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2019 London Marathon Men’s Elite Preview: A Clash Of Champions

Olympic marathon champion and world record holder Eliud Kipchoge will defend his Virgin Money London Marathon on Sunday 28 against Britain’s Mo Farah.

Olympic marathon champion and world record holder Eliud Kipchoge will defend his Virgin Money London Marathon on Sunday 28 in a ‘clash of champions’ against Britain’s Mo Farah who is a four-time Olympic champion on the track.

Joining them will be former world record holder and 2015 Champion Wilson Kipsang and Ethiopians trio of Shura Kitata, Mosinet Geremew, and Leul Gebresilasie.

World Half Marathon record holder Abraham Kiptum and former London Marathon champion Daniel Wanjiru will also be in the race.

Ethiopia’s Kitata came closest last year when he finished runner-up before going on to place second in the 2018 New York City Marathon.

But despite a tough opposition lined up to deter him, Kipchoge is confident that he can defend his title and become the first man to achieve a quartet of victories in London.

“[Having the best runners in the world here] is a blast for the sport and for the fans. I am coming to London to win the race and defend my title. If I can win again in London, I will be a happy man because it will be my first race after running the world record. London is crucial in my career. I’m coming here to try to win the race but the world record is out of my mind right now,” Kipchoge told the organizers ahead of Sunday’s race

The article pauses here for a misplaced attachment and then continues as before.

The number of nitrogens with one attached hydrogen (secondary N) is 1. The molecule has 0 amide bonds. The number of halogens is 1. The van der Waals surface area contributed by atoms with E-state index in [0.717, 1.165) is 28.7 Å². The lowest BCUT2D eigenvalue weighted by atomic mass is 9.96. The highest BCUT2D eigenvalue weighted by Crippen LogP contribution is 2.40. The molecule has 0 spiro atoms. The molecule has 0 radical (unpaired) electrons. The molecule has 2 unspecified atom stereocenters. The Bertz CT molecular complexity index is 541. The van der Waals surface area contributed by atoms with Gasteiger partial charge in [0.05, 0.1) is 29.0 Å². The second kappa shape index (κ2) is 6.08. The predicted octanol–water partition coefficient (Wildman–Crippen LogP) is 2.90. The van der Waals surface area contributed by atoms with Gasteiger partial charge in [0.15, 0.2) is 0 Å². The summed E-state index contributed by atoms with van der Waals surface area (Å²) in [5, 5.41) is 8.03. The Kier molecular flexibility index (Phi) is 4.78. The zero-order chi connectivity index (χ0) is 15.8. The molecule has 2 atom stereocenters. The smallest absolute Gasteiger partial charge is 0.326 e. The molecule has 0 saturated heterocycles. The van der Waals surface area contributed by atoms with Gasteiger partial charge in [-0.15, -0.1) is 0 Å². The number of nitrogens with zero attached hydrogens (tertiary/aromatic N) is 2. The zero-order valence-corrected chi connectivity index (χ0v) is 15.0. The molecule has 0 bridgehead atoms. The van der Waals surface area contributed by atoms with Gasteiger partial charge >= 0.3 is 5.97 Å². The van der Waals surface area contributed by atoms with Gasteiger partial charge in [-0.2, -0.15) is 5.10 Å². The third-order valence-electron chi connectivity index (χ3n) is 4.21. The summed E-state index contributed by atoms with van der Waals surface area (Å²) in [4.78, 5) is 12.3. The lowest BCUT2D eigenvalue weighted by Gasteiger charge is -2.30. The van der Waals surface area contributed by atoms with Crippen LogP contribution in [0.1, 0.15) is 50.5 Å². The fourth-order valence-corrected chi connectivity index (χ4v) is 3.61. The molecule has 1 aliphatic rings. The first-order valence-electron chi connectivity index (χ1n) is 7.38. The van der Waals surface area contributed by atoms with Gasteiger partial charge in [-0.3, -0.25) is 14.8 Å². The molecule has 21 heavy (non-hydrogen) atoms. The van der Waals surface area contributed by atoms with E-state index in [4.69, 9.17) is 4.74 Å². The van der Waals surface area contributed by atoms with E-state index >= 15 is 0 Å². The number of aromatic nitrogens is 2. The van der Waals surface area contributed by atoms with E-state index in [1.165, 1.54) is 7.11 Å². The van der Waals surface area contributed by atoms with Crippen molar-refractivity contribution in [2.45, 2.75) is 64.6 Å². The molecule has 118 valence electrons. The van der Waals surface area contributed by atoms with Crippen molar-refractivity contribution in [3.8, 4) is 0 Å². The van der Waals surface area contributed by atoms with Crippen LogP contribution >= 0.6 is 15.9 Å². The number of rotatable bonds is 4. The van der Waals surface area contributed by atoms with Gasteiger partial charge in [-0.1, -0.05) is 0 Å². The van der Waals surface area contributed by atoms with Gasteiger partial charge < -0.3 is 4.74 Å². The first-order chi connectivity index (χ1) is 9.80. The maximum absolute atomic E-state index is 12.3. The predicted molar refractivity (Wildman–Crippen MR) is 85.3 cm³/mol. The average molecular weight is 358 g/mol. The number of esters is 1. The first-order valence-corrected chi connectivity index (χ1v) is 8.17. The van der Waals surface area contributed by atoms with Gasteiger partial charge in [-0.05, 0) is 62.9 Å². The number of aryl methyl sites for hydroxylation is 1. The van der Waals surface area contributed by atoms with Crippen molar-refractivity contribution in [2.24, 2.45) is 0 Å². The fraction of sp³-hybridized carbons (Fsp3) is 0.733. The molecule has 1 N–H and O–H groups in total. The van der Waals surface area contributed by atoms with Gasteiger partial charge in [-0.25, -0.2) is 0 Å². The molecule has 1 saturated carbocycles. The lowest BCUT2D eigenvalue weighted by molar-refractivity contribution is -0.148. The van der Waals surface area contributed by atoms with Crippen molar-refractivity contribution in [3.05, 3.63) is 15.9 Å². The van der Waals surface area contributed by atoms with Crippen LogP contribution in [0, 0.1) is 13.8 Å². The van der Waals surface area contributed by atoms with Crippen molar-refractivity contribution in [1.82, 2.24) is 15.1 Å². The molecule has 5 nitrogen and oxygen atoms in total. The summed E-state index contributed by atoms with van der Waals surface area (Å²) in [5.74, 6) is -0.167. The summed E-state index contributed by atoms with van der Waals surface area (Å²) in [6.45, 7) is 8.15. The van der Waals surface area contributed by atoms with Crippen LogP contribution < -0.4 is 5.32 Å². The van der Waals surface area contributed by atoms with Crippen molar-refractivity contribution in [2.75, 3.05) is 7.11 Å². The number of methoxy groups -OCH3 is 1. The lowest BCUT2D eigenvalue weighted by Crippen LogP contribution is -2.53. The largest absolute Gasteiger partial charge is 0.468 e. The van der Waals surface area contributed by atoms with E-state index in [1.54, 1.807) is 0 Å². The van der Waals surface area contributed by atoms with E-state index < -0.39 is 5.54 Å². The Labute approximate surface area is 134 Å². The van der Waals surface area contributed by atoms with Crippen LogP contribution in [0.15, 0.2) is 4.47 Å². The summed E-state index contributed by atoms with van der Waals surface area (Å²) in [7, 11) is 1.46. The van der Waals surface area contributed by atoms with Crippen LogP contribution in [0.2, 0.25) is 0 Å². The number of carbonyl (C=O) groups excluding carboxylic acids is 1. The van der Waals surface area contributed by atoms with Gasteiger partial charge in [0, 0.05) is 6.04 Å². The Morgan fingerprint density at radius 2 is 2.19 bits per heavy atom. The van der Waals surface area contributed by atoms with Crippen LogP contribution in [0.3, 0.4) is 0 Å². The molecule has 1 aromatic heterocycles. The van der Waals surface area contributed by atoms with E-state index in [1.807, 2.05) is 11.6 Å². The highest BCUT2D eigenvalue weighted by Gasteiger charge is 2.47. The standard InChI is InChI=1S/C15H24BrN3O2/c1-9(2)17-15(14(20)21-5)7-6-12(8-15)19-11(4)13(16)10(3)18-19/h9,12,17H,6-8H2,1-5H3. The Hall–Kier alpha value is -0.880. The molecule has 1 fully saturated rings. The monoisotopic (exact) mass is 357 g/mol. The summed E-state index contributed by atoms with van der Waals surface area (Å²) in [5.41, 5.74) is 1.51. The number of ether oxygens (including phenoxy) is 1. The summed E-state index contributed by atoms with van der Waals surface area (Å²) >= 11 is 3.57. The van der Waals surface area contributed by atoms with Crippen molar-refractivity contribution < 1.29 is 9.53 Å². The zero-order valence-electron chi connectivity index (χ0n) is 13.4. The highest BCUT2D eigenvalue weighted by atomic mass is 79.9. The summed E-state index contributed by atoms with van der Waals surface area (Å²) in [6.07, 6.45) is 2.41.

He continued: “Sport is sport; sport is about enjoyment about participating. Anybody can be beaten – Mo can beat me, others can beat me, but the best thing is that if you can accept the results, that’s the only way to enjoy the sport. I’m really surprised that [Mo] is learning so fast. As far as the sport is concerned, he is a fast learner. It doesn’t worry me, but it makes me get interested in him because that’s what you want in sport; it’s what helps you perform.”

36-year-old Mo Farah has undergone a successful transition to the road, finished third in London last year. He has since registered his maiden marathon win with victory in Chicago last October, where he also set a new European record.

“My aim is to win the London Marathon one day, that is my task, but you can’t take anything for granted because Eliud is a great athlete, and if I do beat him it would be an amazing achievement.”

“I’m learning as I go along. The marathon is completely different to track – and racing against Eliud in London last year felt like having to learn the hard way – but I believe I did learn a lot.”

Victory for either Kipchoge or Farah in London could seal the Abbott World Marathon Majors Series XII prize, a title Kipchoge has already won three times in a row.

But despite all accolades won in the past by the two men, they will have to live in the present when they set their feet on starting line well aware that past achievements count for nothing.

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